日中首脳会談 中国は互恵の前に報復撤回を

The Yomiuri Shimbun (Oct. 7, 2010)
Kan must take firm line on Chinese aggression
日中首脳会談 中国は互恵の前に報復撤回を(10月6日付・読売社説)

Monday's impromptu meeting between Japanese and Chinese leaders is expected to open the door for the two countries to mend their ties, which have been strained since last month's collision between a Chinese trawler and two Japan Coast Guard vessels in Japanese waters near the Senkaku Islands in the East China Sea.

Prime Minister Naoto Kan and Chinese Premier Wen Jiabao held talks on the sidelines of the Asia-Europe Meeting in Brussels. The two leaders agreed to resume high-level negotiations and civic exchanges between the two countries, which China unilaterally suspended.

If Japan-China economic ties cool, it will slow down China's growth, possibly resulting in mounting frustrations in the country. It also will inevitably stagnate the transfer of Japan's environmental and energy-saving technology, which is highly anticipated by China.

Moreover, China's hard-nosed diplomacy gave the impression to the international community that the country is aggressive, as France's Le Monde newspaper described it. China apparently decided to go ahead with the unscheduled meeting after concluding that further complicating the Japan-China relationship will cost it a lot.


China needs Japan

It is also believed that China did not want the current row to adversely affect the scheduled attendance of Chinese President Hu Jintao at the Asia-Pacific Economic Cooperation forum set to open in Yokohama next month.

In their meeting, the two leaders confirmed they should return to the "starting point" of promoting a strategic, mutually beneficial relationship. If that is the case, we believe it is China's responsibility to completely retract the retaliatory measures it has taken following the collision incident near the Senkaku Islands.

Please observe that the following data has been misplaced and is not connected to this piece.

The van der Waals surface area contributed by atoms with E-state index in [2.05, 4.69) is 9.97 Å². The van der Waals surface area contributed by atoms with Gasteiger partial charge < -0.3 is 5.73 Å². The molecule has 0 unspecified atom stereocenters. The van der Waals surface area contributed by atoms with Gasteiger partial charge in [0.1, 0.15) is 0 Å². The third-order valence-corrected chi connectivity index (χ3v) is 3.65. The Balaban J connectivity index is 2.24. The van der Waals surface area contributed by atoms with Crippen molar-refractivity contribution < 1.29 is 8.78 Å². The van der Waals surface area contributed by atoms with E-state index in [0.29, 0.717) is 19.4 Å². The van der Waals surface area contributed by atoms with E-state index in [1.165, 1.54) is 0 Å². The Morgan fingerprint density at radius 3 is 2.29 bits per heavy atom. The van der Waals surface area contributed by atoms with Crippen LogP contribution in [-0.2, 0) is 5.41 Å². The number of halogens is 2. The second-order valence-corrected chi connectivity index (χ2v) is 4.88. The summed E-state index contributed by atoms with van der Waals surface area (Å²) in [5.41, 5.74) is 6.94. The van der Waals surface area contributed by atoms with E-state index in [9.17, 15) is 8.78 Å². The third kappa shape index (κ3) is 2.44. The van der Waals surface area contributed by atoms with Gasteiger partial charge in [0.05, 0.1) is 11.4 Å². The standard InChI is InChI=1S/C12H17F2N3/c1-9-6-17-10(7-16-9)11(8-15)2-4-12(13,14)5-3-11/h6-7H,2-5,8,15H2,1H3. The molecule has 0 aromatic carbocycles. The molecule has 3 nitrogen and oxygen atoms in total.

Beijing must release a Japanese employee of Fujita Corp. who has been held since Sept. 20 for allegedly entering a military zone without permission. China has continued to hold him despite releasing three other Japanese employees of the company.
China must also normalize its exports of rare earth minerals to Japan.

The Kan administration must show a resolute stance against China in handling problems concerning Japan's sovereignty and maritime interests, even as it deepens ties with China in trade and other fields.


Release collision video

In the wake of the collision incident, Chinese authorities started deploying fisheries patrol boats near the Senkaku Islands around the clock.

Fishing boats in the vanguard, followed by fisheries patrol boats--this is exactly the same as the strategy China has taken in advancing into the South China Sea. We absolutely cannot overlook this.

The Kan administration must strongly demand China exercise self-restraint. It must also step up monitoring by the JCG.

In addition, the government must no longer, out of unnecessary consideration to China, hesitate to release JCG video footage of one of the collisions.

A recent Yomiuri Shimbun survey showed that about 70 percent of the public viewed Japanese prosecutors' release of the Chinese skipper as inappropriate. Of those, 40 percent said they thought this gave the impression that Japan would cave in when pressured.

More than 80 percent said they felt anxiety over the Democratic Party of Japan's handling of diplomatic affairs.

Kan must be fully aware that many people in the country are strictly scrutinizing the government, and he must proactively carry out diplomacy that serves the national interests.

(From The Yomiuri Shimbun, Oct. 6, 2010)
(2010年10月6日01時44分 読売新聞)

by kiyoshimat | 2010-10-07 05:48 | 英字新聞

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